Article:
New Hobson City Public Library director plans for the future
by Eddie Burkhalter
eburkhalter@annistonstar.com
Aug 07, 2013 | 2467 views |  0 comments | 24 24 recommendations | email to a friend | print
New Hobson City Librarian Nikki Gaskin helps 3-year-old Charleshia Boyd with her computer skills at the library. Photo Stephen Gross.
New Hobson City Librarian Nikki Gaskin helps 3-year-old Charleshia Boyd with her computer skills at the library. Photo Stephen Gross.
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HOBSON CITY – The Hobson City Public Library has a new director for the third time in three years, but the new one said she plans to stay around a while.

Nikki Gaskin, 31, replaced Donna Ross as library director in July. Ross resigned to focus on her duties as president of the Anniston City Board of Education.

“We have some things that we need to address on the school board, and I really want to spend more time in the schools,” Ross said by phone Monday.

Gaskin said the library – which reopened in 2010 after being closed for nearly a decade due to declining revenue – is a small one, but one that is growing.

“Each librarian has to come in and make their contribution toward that growth,” Gaskin said.

Hobson City Mayor Alberta McCrory agreed with Gaskin, saying each director has left their own personal touch to the library.

“Donna did an excellent job for us, and introduced us to some new ideas,” McCrory said, noting Ross’s work in starting a movie night and puppet shows at the library.

Gaskin is well suited for the job, McCrory said.

“I think she’s a very good fit for the community and for the library,” McCrory said, speaking of Gaskin. “In addition to her intelligence, she has compassion. She has energy, and she’s excited about being there.”

The library reopened in 2010 with help from a $5,000 government grant from state Rep. Barbara Boyd. A $25,000 donation three months later from the Alabama Civil Justice Foundation in Birmingham ensured the library would remain open, helping pay the director’s salary, buy books, computer desks and a phone line.

Shirley Taylor was hired as director shortly before the reopening, but left the position in July 2011 to move to Iowa with her husband. Ross was hired as director in August 2011.

Reflecting on some of the advances made while she was director, Ross said she was glad to have helped the library get 10 new computers and Internet connectivity.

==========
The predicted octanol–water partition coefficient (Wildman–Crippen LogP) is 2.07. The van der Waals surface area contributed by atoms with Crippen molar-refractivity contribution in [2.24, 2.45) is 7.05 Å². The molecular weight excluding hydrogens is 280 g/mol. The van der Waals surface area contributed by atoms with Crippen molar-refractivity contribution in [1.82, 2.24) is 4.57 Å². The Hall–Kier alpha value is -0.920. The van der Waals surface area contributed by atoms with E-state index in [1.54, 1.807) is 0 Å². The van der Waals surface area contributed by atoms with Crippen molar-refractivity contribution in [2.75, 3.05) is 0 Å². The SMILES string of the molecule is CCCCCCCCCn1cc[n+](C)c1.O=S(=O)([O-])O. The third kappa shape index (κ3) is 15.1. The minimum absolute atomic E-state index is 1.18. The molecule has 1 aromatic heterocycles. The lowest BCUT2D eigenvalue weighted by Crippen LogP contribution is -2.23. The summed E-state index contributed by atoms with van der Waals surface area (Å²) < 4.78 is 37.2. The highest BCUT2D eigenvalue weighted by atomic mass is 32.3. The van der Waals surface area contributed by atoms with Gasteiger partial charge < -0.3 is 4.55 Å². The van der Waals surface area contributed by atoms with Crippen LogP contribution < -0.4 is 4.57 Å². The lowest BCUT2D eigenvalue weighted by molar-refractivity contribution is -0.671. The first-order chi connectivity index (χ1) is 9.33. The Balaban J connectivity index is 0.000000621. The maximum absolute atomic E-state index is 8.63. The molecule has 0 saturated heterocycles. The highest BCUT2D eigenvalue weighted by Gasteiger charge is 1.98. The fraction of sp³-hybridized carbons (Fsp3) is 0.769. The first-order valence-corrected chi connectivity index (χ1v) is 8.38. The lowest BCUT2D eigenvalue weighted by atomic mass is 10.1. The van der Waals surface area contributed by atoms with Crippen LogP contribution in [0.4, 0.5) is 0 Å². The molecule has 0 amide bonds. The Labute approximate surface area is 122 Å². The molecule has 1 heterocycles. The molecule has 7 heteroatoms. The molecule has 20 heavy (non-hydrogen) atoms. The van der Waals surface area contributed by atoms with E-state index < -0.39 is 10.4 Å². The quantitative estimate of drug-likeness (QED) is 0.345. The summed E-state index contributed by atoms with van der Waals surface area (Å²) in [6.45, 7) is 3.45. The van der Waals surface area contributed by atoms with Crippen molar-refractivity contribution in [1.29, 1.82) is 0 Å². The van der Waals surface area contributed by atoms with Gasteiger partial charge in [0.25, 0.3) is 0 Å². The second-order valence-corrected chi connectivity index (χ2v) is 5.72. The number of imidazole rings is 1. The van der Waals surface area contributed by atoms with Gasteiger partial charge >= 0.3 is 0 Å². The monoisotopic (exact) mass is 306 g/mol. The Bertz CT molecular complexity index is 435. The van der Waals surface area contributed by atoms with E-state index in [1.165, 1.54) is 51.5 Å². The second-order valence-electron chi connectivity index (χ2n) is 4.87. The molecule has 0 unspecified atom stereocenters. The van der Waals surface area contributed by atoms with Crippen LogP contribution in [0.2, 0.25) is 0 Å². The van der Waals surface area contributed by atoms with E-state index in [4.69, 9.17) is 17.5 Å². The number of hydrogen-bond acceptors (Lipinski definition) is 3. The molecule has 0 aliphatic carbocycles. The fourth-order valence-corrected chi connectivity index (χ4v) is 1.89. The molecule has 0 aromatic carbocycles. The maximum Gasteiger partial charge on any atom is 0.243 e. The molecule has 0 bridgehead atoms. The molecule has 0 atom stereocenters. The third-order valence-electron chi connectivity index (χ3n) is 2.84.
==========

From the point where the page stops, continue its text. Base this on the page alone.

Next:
“Libraries today are about technology. That’s how we can see the rest of the world,” Ross said.

A $75,000 grant from the U.S. Department of Agriculture in 2012 paid for those computers and office equipment for the library.

Ross served as director in November 2012, when the library opened a children’s room with climbing structures, games and books that cater to kids.

While she has no experience working in libraries, Gaskin did work with children as part of a literacy program while at Spelman College in Atlanta.

“We would buy books and try to find topics that would keep them interested,” Gaskin said.

Three weeks into the job Gaskin is planning an outdoor library near the building that will allow anyone to borrow a book, whether or not they have a library card.

“It’ll be there 24/7, so we hope that that will be another way to draw people in to read,” Gaskin said.

The library has many books that have been donated, some too worn to put into circulation, Gaskin said. But many are still readable, she said, and those books will be used in the outdoor library.

Gaskin is a California native, but has family in Anniston. She received a degree in psychology from Spelman.

After college, Gaskin worked in the fashion industry in New York City for five years before moving to Anniston to be near family. Gaskin most recently worked at the St. Clair County Department of Human Resources for two years.

Working at the library is something Gaskin said she chose because she’s passionate about books and wants to make a positive impact on her community.

“I have a great love for reading. That was instilled in me as a young child,” Gaskin said, explaining that she’d like to do the same for children in Hobson City.

“I just want kids to read. I want them to use the library as a place to explore books,” she said.

McCrory said she’s pleased with the growth the library has seen since reopening, and looks forward to Gaskin’s contribution.

“It has taken on a life of itself, and people of all ages are using the library. I get excited when I pass by and see cars parked out there,” McCrory said.

Staff writer Eddie Burkhalter: 256-235-3563. On Twitter @Burkhalter_Star.

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